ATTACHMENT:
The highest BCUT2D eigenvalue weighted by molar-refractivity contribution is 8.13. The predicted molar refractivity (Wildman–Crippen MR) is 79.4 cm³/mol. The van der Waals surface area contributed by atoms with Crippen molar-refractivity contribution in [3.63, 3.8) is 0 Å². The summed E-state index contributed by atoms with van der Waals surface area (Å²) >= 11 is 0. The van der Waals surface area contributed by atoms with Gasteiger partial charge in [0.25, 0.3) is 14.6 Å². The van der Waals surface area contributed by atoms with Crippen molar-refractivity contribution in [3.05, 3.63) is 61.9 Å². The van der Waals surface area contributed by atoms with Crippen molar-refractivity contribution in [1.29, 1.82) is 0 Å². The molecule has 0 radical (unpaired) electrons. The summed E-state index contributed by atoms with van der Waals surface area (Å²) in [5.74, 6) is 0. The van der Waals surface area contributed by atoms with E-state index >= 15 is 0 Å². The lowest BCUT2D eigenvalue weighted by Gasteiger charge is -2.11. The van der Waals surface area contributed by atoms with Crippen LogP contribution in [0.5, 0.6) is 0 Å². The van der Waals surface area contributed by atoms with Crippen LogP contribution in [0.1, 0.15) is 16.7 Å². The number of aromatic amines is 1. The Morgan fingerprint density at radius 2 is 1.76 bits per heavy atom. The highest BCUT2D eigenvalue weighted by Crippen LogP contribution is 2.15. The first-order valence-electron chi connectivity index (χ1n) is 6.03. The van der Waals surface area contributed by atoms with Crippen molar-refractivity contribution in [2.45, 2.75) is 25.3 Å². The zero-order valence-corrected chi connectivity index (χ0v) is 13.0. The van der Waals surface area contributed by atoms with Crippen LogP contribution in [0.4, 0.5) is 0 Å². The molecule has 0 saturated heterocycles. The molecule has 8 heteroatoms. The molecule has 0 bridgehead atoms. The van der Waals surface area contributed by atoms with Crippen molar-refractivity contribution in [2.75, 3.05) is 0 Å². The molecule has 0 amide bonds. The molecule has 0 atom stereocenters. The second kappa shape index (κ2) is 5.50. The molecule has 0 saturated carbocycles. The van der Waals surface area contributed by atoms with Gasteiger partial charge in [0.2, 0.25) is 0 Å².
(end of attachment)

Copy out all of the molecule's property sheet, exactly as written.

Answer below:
The highest BCUT2D eigenvalue weighted by molar-refractivity contribution is 8.13. The predicted molar refractivity (Wildman–Crippen MR) is 79.4 cm³/mol. The van der Waals surface area contributed by atoms with Crippen molar-refractivity contribution in [3.63, 3.8) is 0 Å². The summed E-state index contributed by atoms with van der Waals surface area (Å²) >= 11 is 0. The van der Waals surface area contributed by atoms with Gasteiger partial charge in [0.25, 0.3) is 14.6 Å². The van der Waals surface area contributed by atoms with Crippen molar-refractivity contribution in [3.05, 3.63) is 61.9 Å². The van der Waals surface area contributed by atoms with Crippen molar-refractivity contribution in [1.29, 1.82) is 0 Å². The molecule has 0 radical (unpaired) electrons. The summed E-state index contributed by atoms with van der Waals surface area (Å²) in [5.74, 6) is 0. The van der Waals surface area contributed by atoms with E-state index >= 15 is 0 Å². The lowest BCUT2D eigenvalue weighted by Gasteiger charge is -2.11. The van der Waals surface area contributed by atoms with Crippen LogP contribution in [0.5, 0.6) is 0 Å². The van der Waals surface area contributed by atoms with Crippen LogP contribution in [0.1, 0.15) is 16.7 Å². The number of aromatic amines is 1. The Morgan fingerprint density at radius 2 is 1.76 bits per heavy atom. The highest BCUT2D eigenvalue weighted by Crippen LogP contribution is 2.15. The first-order valence-electron chi connectivity index (χ1n) is 6.03. The van der Waals surface area contributed by atoms with Crippen molar-refractivity contribution in [2.45, 2.75) is 25.3 Å². The zero-order valence-corrected chi connectivity index (χ0v) is 13.0. The van der Waals surface area contributed by atoms with Crippen LogP contribution in [0.4, 0.5) is 0 Å². The molecule has 0 saturated heterocycles. The molecule has 8 heteroatoms. The molecule has 0 bridgehead atoms. The van der Waals surface area contributed by atoms with Crippen molar-refractivity contribution in [2.75, 3.05) is 0 Å². The molecule has 0 amide bonds. The molecule has 0 atom stereocenters. The second kappa shape index (κ2) is 5.50. The molecule has 0 saturated carbocycles. The van der Waals surface area contributed by atoms with Gasteiger partial charge in [0.2, 0.25) is 0 Å².